We sang ‘Praise and Thanksgiving’ before Christine led the prayers of intercession. Worship concluded when we sang, ‘For the fruits of your creation.’

 

 

 

 

 

 

 

 

 

 

 

 

 

 

 

 

 

 

 

 

 

 

 

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My recollections of my service on September 17th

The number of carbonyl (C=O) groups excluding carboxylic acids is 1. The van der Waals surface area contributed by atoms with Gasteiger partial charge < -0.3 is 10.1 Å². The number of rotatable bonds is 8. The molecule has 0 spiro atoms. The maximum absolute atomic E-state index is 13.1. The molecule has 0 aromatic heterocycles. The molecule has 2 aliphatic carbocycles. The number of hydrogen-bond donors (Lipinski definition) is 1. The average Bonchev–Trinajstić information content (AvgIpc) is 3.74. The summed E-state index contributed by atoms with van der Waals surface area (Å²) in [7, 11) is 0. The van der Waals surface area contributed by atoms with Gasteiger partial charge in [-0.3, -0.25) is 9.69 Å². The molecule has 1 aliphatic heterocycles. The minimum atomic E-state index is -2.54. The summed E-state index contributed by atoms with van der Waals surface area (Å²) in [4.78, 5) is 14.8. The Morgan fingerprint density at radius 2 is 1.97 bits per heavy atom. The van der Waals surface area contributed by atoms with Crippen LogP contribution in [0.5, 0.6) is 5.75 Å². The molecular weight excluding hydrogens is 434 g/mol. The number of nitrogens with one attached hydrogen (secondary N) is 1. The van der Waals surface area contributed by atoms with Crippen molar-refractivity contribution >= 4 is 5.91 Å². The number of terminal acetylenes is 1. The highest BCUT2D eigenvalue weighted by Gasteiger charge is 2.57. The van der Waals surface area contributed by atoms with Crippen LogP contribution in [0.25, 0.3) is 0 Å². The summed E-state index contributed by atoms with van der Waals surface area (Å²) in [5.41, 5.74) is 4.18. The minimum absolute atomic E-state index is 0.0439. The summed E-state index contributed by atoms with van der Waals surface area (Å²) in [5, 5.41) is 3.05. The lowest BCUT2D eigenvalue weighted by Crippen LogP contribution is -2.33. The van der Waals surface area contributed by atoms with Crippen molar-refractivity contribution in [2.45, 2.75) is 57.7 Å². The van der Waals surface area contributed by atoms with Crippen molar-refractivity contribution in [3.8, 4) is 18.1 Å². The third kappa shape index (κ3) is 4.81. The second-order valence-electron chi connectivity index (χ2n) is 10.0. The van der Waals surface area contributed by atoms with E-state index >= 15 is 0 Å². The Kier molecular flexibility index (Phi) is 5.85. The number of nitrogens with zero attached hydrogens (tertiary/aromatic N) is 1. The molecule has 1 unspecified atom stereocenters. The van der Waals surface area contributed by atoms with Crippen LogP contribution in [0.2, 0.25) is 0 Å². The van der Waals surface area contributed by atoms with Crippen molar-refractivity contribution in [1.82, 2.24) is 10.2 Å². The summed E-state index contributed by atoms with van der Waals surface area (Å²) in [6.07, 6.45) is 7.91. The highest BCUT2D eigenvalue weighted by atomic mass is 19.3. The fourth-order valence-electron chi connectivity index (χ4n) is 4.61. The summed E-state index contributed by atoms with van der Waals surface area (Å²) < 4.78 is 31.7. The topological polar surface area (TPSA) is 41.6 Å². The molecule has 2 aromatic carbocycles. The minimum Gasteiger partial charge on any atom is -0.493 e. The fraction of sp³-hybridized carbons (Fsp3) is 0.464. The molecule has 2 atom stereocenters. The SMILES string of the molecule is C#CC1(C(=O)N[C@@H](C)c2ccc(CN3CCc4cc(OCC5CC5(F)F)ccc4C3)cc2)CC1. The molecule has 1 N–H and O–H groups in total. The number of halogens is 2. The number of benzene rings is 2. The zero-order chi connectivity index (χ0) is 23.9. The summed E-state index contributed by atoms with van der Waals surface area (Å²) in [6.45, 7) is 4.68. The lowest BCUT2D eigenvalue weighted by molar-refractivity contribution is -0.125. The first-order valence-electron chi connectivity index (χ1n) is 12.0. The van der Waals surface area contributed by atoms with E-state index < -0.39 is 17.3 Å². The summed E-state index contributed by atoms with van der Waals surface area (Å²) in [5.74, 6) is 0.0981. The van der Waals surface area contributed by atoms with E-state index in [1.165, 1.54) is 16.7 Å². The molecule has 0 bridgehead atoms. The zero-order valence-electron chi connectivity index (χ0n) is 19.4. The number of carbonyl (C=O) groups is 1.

On September 17th I led worship at Kirk Hammerton.  Our opening hymn was ‘O God our help in ages past,’ before I led the opening prayers.  The first reading was from Exodus 14.19-31.  For the children’s address I told the story of a boy stealing Lord Shaftesbury’s treasured watch.  Through his contacts the boy with the watch was found and left in a sack on his doorstep.  The boy had been given no choice but to return the watch and was expecting to be sent to prison, but instead he was given the opportunity to go to school. Lord Shaftesbury was merciful to the thief and gave him a second chance.  God was merciful to the Hebrew slaves, even when they were so ready to grumble when they saw the Egyptians pursuing them. God just made sure the cloud moved behind them so that the Egyptians could not see them; the cloud brought light to their side and dark to the Egyptian side.  God was still protecting them even though they were blaming the Lord and Moses for putting them in greater danger by leading them out of Egypt.  God could easily have got so exasperated with them, and allowed    the Egyptians to catch up and destroy them, but He kept telling them to calm down as He was fighting for them.  When they realised God had given them passage through the Red Sea that he was protecting them they did then put their trust in Him.  However they would keep letting the Lord down but God would keep giving them a fresh start. We sang ‘Great is thy faithfulness’ before we heard the reading from Romans 14.1-12 and the dramatised reading from Matthew 18.21-35.  We sang ‘There’s a wideness in God’s mercy’ before I preached.